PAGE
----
By Chris Cargill
This month, the Mountain States Policy Center released our comprehensive Idaho survey. By browsing through the numbers, almost everyone can find something they like or may not agree with.
Regarding education, the results were clear and can be summed up in three simple points:
• Idahoans believe education is their top priority and don’t mind spending more.
• The public thinks that Idaho’s K-12 public schools and student outcomes are in poor shape.
• Idahoans are not sure what “school choice” or educational freedom means—but those who do support the idea.
None of this is a big surprise. However, the results lead to a host of other questions, particularly around spending.
For years, if not decades, education activists have repeated the claim that public education is underfunded. How many times have you seen the stories of teachers who bought their own school supplies? It should come as no surprise that the public thinks schools need more money.
But even when government education budgets increase dramatically, it never seems to be enough. Consider the fact that many state budgets spend the most on K-12 education, including in Idaho and Washington. In both states, K-12 funding accounts for about 50% of total state spending. And that’s just the state part. Millions more for schools come from local funding through levies and federal funds.
Where is this money spent? How much do we spend per student per year? It varies by school district and state. For example, Idaho’s largest school district has the resources to spend nearly $15,000 per student per year. For a classroom of 25 students, that’s $375,000.
Anyone who thinks we should be spending more on K-12 education needs to be able to answer two simple questions: what spending per student is sufficient, and how do we know when we’re spending enough?
Unfortunately, these questions are never answered. Should we be spending $20,000 per student? How about $30,000?
Should a state spend 60% of its budget on K-12? How about 80%? What other priorities would be sidelined if policymakers decided to invest even more in K-12?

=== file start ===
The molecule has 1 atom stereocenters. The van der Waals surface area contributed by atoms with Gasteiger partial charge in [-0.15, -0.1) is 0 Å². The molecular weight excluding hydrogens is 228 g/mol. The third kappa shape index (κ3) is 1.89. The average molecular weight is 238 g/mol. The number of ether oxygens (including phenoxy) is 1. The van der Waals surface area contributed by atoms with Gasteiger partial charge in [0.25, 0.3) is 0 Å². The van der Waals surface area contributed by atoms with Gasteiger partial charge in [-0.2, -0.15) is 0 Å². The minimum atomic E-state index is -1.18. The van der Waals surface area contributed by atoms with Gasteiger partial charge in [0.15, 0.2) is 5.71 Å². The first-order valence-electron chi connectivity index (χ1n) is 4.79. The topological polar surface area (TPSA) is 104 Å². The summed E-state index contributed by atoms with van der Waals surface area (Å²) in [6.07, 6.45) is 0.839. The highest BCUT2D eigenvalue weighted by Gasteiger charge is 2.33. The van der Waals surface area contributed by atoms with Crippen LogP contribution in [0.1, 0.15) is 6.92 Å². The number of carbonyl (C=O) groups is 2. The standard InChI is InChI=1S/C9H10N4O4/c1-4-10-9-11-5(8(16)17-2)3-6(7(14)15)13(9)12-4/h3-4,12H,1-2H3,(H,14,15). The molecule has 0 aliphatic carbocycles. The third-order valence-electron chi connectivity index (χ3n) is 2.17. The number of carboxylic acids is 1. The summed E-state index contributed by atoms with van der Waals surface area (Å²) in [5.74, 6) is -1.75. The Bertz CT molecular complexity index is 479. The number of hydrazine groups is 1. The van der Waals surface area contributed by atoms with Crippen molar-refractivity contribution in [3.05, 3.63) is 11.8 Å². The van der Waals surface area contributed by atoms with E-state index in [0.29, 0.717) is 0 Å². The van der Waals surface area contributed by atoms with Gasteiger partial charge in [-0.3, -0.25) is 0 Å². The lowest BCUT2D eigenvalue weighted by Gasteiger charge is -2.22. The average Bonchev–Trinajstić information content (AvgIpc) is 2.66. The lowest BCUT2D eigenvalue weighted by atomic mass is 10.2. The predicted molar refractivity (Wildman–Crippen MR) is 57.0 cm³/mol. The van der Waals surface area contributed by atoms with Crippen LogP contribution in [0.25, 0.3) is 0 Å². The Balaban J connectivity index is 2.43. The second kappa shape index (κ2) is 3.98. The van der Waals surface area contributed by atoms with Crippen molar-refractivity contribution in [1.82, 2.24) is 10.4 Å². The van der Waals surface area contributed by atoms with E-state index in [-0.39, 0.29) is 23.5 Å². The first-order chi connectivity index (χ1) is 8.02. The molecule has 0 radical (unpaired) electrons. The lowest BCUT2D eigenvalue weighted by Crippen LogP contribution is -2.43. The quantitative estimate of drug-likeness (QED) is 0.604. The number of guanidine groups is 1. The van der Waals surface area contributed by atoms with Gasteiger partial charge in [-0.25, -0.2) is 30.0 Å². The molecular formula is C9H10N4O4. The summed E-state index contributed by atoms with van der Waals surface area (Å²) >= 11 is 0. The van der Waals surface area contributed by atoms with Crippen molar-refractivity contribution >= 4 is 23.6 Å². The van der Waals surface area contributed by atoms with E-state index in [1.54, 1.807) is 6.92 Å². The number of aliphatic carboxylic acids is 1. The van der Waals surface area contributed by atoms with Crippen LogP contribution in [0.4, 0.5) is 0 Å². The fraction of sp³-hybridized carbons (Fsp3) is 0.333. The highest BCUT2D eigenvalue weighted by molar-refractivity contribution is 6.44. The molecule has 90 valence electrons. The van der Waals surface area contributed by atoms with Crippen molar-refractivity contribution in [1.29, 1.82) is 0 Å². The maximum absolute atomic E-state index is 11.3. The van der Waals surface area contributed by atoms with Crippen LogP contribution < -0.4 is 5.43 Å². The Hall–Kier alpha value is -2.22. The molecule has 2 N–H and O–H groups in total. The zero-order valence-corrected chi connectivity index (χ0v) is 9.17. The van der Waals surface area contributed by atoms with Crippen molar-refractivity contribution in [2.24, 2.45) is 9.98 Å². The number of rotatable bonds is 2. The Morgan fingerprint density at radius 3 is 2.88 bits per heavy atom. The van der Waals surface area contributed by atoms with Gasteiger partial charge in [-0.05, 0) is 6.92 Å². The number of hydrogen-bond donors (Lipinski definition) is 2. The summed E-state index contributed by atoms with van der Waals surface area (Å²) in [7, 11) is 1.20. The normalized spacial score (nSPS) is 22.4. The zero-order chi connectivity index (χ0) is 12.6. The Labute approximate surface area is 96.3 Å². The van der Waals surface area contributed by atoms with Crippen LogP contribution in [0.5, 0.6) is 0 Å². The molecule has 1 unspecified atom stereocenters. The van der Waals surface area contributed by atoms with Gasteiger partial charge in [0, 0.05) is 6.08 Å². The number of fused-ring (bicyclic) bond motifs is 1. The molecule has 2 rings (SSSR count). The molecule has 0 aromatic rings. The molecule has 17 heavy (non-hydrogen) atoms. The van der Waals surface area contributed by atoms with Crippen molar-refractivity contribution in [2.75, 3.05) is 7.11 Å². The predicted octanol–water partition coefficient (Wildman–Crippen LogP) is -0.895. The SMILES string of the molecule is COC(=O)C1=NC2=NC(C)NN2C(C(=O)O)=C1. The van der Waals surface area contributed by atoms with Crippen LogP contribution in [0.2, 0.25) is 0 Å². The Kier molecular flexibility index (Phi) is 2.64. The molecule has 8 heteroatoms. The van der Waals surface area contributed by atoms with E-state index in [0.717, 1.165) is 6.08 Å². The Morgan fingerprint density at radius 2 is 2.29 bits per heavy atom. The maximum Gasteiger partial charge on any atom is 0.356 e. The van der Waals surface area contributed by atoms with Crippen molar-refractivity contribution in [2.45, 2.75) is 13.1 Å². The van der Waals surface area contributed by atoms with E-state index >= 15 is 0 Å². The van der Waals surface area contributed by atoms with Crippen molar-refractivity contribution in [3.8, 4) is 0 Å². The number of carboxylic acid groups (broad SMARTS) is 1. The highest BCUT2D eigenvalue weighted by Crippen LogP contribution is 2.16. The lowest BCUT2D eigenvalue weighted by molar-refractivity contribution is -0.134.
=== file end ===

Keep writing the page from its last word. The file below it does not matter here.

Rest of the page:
There is hardly any connection between education expenditure and performance. If spending was the key, the United States would have the best schools in the world, as the US spends more than any other industrialized nation.
It is no longer sufficient to simply say that all problems would be solved if only the system had more money. States that spend the most do not necessarily have the best results, and states that spend the least do not have the worst results.
Most other states, as well as the District of Columbia, offer several educational opportunities for families. They recognize that one size does not fit all and that we must be willing to try new things to improve educational outcomes for all children.
Now is the time for policymakers to clearly define educational freedom and show how it can improve outcomes for all. It’s not about closing public schools. As the West Virginia Supreme Court recently ruled, states can fully fund public schools while promoting freedom of education.
It’s about providing opportunities for all children, regardless of where they live or how they learn. Because, as the Idaho Democratic Party recently tweeted, “A zip code should not determine a student’s access to quality education.”
Chris Cargill is President and CEO of the Mountain States Policy Center, an independent market research organization based in Idaho. Online at mountainstatespolicy.org.
https://www.spokesman.com/stories/2022/dec/21/chris-cargill-education-freedom-can-help-idaho-imp/ Chris Cargill: Freedom of Education Can Help Idaho Improve Outcomes